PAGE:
Strasbourg Observers

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  • Guest Blogger

Sekmadienis Ltd. v. Lithuania: Can Religious Figures Be Featured in Commercial Advertising?

March 13, 2018

This guest post was written by Ingrida Milkaite, Ghent University * On 30 January 2018 the European Court of Human Rights (the ECtHR, the Court) found a violation of Article 10 of the ECHR in Sekmadienis Ltd. v Lithuania. The main issue at hand was the question whether the national authorities provided ample explanation, consisting […]

  • Strasbourg Observers

The Best and Worst ECtHR judgments of 2017 are…

February 14, 2018

Dear readers, About a month ago, we presented you with a shortlist of candidates for the awards of best and worst ECtHR judgments of 2017 (see our previous blog post). In the meantime, you, our readers have voted in massive numbers. It is our pleasure to announce the results of the poll today. In the […]

  • Strasbourg Observers

Poll: Best and Worst ECtHR Judgment of 2017

January 11, 2018

Dear readers, We, from Strasbourg Observers, would like to wish you all the best for 2018. Following our yearly tradition, the start of the new year is a good opportunity to invite you, our readers, to retrospectively assess the ECtHR’s work of the past year. For this purpose, we are hereby launching our poll for […]

  • Strasbourg Observers

Call for Papers: “Responding to Legitimacy Challenges: Opportunities and Choices for the European Court of Human Rights”

October 13, 2017

On 21 September 2018, the Human Rights Centre of Ghent University is co-organizing a Workshop “Responding to Legitimacy Challenges and Choices for the European Court of Human Rights – Researchers Meet the Court” in Strasbourg. This is the call for papers (deadline 15 February 2018):

  • Strasbourg Observers

New Book: When Human Rights Clash at the European Court of Human Rights – Conflict or Harmony?

September 22, 2017

We are pleased to announce the recent publication of When Human Rights Clash at the European Court of Human Rights: Conflict or Harmony? by Oxford University Press (Stijn Smet and Eva Brems, eds). The volume tackles both the existence and resolution of human rights conflicts at the ECtHR. It contains contributions by Samantha Besson, Eva […]

  • Guest Blogger

The ‘limits of human rights law’: dissenting androcentric voices in Talpis v. Italy

May 30, 2017

By Fleur van Leeuwen, LL.M. Ph.D., human rights researcher and lecturer In March this year the European Court of Human Rights (Court) concluded that Italy had violated the human rights of Talpis, a Moldovan/Romanian woman living in Italy who had for years endured domestic abuse by the hands of her Moldovan husband. The violence had […]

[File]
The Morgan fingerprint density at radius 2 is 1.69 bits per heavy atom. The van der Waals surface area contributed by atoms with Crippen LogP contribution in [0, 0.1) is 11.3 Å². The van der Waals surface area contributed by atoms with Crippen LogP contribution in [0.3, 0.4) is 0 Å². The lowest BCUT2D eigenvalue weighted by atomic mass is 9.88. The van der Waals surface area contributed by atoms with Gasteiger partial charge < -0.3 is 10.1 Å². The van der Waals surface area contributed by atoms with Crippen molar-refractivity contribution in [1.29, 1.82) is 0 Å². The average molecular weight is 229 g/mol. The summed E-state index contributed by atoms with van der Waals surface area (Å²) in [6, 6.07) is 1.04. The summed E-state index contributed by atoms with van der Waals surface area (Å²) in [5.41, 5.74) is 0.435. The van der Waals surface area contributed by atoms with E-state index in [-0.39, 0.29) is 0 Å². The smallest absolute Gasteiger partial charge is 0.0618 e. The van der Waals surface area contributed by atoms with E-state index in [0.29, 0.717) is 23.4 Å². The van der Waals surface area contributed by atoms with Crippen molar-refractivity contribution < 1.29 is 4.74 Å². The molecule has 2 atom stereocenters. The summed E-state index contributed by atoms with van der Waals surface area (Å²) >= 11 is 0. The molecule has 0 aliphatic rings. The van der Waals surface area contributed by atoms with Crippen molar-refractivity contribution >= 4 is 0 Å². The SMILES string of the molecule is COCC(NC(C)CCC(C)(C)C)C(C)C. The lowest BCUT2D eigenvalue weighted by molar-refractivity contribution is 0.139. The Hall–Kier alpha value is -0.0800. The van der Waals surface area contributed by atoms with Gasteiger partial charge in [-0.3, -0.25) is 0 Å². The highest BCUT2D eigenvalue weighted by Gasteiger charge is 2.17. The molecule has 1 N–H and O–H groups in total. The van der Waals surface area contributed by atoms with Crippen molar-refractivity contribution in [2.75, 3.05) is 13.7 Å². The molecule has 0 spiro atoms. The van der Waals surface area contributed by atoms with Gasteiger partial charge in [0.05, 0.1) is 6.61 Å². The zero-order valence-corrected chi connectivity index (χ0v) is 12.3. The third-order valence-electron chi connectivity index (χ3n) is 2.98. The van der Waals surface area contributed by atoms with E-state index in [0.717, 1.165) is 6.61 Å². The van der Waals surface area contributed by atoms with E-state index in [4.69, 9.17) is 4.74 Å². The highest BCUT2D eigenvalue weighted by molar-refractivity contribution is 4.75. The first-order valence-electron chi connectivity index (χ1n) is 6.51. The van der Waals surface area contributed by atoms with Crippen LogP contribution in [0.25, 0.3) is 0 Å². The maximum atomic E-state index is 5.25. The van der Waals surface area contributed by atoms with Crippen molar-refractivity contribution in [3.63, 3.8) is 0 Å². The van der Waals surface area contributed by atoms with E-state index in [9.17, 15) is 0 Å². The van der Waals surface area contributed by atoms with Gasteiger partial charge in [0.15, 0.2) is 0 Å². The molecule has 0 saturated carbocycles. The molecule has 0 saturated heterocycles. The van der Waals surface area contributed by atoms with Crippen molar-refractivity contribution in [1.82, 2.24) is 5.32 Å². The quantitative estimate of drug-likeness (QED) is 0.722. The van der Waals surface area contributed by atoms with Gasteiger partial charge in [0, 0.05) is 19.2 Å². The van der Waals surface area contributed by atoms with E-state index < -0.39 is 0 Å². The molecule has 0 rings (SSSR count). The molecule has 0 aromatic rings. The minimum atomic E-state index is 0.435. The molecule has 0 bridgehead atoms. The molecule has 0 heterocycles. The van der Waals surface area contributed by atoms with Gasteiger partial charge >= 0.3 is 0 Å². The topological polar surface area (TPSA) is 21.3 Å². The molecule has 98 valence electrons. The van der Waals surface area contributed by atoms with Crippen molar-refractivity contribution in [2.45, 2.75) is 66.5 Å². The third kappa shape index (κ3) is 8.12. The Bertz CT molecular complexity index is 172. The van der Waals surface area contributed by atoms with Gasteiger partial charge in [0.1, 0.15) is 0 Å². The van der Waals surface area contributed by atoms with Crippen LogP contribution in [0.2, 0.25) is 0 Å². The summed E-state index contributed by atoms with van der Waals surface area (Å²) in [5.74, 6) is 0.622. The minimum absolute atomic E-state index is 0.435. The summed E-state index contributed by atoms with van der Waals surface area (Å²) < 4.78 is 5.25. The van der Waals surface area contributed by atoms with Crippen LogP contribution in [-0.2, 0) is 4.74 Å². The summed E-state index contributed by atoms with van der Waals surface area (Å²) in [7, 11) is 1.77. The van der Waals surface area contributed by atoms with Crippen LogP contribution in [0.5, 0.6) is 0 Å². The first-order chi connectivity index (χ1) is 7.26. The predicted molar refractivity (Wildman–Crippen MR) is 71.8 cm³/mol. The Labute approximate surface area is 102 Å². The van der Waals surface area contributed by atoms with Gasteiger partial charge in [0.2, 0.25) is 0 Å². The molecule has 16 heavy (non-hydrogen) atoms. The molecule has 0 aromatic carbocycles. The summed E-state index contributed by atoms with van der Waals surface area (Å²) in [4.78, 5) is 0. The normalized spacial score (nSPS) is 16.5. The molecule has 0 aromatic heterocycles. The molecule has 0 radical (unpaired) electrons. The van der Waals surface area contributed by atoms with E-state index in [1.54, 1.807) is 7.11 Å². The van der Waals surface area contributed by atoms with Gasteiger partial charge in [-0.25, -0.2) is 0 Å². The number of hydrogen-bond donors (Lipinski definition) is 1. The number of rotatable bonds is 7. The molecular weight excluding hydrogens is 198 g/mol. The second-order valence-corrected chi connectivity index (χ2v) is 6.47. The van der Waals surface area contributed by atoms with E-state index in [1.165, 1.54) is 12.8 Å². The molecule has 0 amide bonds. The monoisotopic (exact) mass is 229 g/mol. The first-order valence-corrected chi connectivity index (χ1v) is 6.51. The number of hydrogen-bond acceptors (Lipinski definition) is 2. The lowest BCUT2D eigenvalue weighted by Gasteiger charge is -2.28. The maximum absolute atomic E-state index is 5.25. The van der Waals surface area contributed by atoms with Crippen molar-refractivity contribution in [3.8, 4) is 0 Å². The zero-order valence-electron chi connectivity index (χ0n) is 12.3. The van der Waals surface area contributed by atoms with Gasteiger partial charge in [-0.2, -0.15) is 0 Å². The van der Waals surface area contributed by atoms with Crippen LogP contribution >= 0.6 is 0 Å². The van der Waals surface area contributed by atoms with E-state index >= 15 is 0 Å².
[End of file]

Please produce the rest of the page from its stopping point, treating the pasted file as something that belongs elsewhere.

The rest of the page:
• Guest Blogger

Nagmetov v. Russia: opening up Pandora’s Box on Article 41?

May 02, 2017

By Dr. Elisabeth Lambert Abdelgawad Assoc. Prof. Edith Cowan University (Perth, Western Australia) The allocation of just satisfaction by the Court has become a more controversial issue, probably due to the increasing number of applications where very serious violations occurred. ‘Article 41 is probably one of the provisions which have raised the most important difficulties […]

  • Eva Brems

New publication: Procedural Review in European Fundamental Rights Cases

April 10, 2017

I am happy to present a new book, Procedural Review in European Fundamental Rights Cases, which is a joint edition of prof Janneke Gerards (Utrecht University) and myself. It originated in an expert seminar we hosted jointly at Ghent University in 2015. We will be addressing this topic also in a panel at the next […]

  • Guest Blogger

Osmanoğlu and Kocabaş v. Switzerland: A Swiss perspective

March 30, 2017

By Fabienne Bretscher, PhD Student at the University of Zurich, Visiting Researcher at the Erasmus School of Law Rotterdam In a recent judgment, the ECtHR found that the refusal to grant Muslim students exemption from mandatory swimming classes in Swiss public schools did not amount to a violation of the right to freedom of religion […]

  • Saïla Ouald Chaib

European Court of Justice keeps the door to religious discrimination in the private workplace opened. The European Court of Human Rights could close it.

March 27, 2017

By Saïla Ouald-Chaib and Valeska David On 14 March 2017, the European Court of Justice issued two judgments, in the cases of Achbita and Bougnaoui concerning the manifestation of beliefs in the private workplace. From the perspective of inclusion and human rights law, the judgments are very disappointing. They basically legitimize and even provide a […]

  • Guest Blogger

Pihl v. Sweden: non-profit blog operator is not liable for defamatory users’ comments in case of prompt removal upon notice

March 20, 2017